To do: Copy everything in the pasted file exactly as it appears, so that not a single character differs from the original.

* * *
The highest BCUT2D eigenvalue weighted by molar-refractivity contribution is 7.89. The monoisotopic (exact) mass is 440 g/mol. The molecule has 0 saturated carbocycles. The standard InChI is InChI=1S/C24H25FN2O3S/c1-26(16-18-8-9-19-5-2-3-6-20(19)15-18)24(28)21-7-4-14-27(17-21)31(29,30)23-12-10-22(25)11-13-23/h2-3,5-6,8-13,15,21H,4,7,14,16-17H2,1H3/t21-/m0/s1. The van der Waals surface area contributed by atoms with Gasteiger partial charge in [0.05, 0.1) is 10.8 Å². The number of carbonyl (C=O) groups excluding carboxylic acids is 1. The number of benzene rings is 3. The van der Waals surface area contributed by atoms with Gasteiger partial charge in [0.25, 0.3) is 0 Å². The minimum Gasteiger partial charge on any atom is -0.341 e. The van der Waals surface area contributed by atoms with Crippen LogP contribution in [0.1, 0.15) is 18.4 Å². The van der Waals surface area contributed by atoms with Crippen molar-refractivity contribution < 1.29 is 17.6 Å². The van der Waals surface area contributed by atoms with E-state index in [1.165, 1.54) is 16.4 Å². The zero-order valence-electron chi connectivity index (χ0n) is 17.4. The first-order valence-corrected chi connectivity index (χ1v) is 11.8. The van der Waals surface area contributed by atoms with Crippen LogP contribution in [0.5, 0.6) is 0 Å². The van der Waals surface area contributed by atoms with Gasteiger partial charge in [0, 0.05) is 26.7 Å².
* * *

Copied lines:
The highest BCUT2D eigenvalue weighted by molar-refractivity contribution is 7.89. The monoisotopic (exact) mass is 440 g/mol. The molecule has 0 saturated carbocycles. The standard InChI is InChI=1S/C24H25FN2O3S/c1-26(16-18-8-9-19-5-2-3-6-20(19)15-18)24(28)21-7-4-14-27(17-21)31(29,30)23-12-10-22(25)11-13-23/h2-3,5-6,8-13,15,21H,4,7,14,16-17H2,1H3/t21-/m0/s1. The van der Waals surface area contributed by atoms with Gasteiger partial charge in [0.05, 0.1) is 10.8 Å². The number of carbonyl (C=O) groups excluding carboxylic acids is 1. The number of benzene rings is 3. The van der Waals surface area contributed by atoms with Gasteiger partial charge in [0.25, 0.3) is 0 Å². The minimum Gasteiger partial charge on any atom is -0.341 e. The van der Waals surface area contributed by atoms with Crippen LogP contribution in [0.1, 0.15) is 18.4 Å². The van der Waals surface area contributed by atoms with Crippen molar-refractivity contribution < 1.29 is 17.6 Å². The van der Waals surface area contributed by atoms with E-state index in [1.165, 1.54) is 16.4 Å². The zero-order valence-electron chi connectivity index (χ0n) is 17.4. The first-order valence-corrected chi connectivity index (χ1v) is 11.8. The van der Waals surface area contributed by atoms with Crippen LogP contribution in [0.5, 0.6) is 0 Å². The van der Waals surface area contributed by atoms with Gasteiger partial charge in [0, 0.05) is 26.7 Å².